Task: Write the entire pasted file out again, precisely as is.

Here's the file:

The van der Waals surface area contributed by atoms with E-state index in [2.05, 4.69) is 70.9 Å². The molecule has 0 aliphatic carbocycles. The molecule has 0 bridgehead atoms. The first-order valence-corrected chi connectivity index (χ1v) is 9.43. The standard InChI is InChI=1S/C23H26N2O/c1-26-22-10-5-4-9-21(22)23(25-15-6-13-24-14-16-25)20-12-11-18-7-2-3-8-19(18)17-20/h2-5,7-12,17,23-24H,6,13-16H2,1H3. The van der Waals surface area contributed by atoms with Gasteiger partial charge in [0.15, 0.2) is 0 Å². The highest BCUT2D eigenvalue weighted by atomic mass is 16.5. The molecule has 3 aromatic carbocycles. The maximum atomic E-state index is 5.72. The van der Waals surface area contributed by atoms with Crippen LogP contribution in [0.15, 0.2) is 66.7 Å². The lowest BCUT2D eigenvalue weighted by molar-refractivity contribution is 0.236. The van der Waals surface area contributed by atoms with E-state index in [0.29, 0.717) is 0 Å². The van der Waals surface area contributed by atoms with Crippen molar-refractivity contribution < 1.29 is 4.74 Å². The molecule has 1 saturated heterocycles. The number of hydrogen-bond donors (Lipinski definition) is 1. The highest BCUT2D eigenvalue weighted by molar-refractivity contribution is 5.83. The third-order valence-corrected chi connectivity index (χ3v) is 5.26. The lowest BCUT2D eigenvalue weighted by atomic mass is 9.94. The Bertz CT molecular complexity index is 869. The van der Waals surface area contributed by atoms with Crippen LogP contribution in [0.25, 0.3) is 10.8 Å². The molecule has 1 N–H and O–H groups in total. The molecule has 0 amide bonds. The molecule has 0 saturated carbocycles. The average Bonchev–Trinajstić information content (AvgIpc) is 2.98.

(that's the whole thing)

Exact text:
The van der Waals surface area contributed by atoms with E-state index in [2.05, 4.69) is 70.9 Å². The molecule has 0 aliphatic carbocycles. The molecule has 0 bridgehead atoms. The first-order valence-corrected chi connectivity index (χ1v) is 9.43. The standard InChI is InChI=1S/C23H26N2O/c1-26-22-10-5-4-9-21(22)23(25-15-6-13-24-14-16-25)20-12-11-18-7-2-3-8-19(18)17-20/h2-5,7-12,17,23-24H,6,13-16H2,1H3. The van der Waals surface area contributed by atoms with Gasteiger partial charge in [0.15, 0.2) is 0 Å². The highest BCUT2D eigenvalue weighted by atomic mass is 16.5. The molecule has 3 aromatic carbocycles. The maximum atomic E-state index is 5.72. The van der Waals surface area contributed by atoms with Crippen LogP contribution in [0.15, 0.2) is 66.7 Å². The lowest BCUT2D eigenvalue weighted by molar-refractivity contribution is 0.236. The van der Waals surface area contributed by atoms with E-state index in [0.29, 0.717) is 0 Å². The van der Waals surface area contributed by atoms with Crippen molar-refractivity contribution < 1.29 is 4.74 Å². The molecule has 1 saturated heterocycles. The number of hydrogen-bond donors (Lipinski definition) is 1. The highest BCUT2D eigenvalue weighted by molar-refractivity contribution is 5.83. The third-order valence-corrected chi connectivity index (χ3v) is 5.26. The lowest BCUT2D eigenvalue weighted by atomic mass is 9.94. The Bertz CT molecular complexity index is 869. The van der Waals surface area contributed by atoms with Crippen LogP contribution in [0.25, 0.3) is 10.8 Å². The molecule has 1 N–H and O–H groups in total. The molecule has 0 amide bonds. The molecule has 0 saturated carbocycles. The average Bonchev–Trinajstić information content (AvgIpc) is 2.98.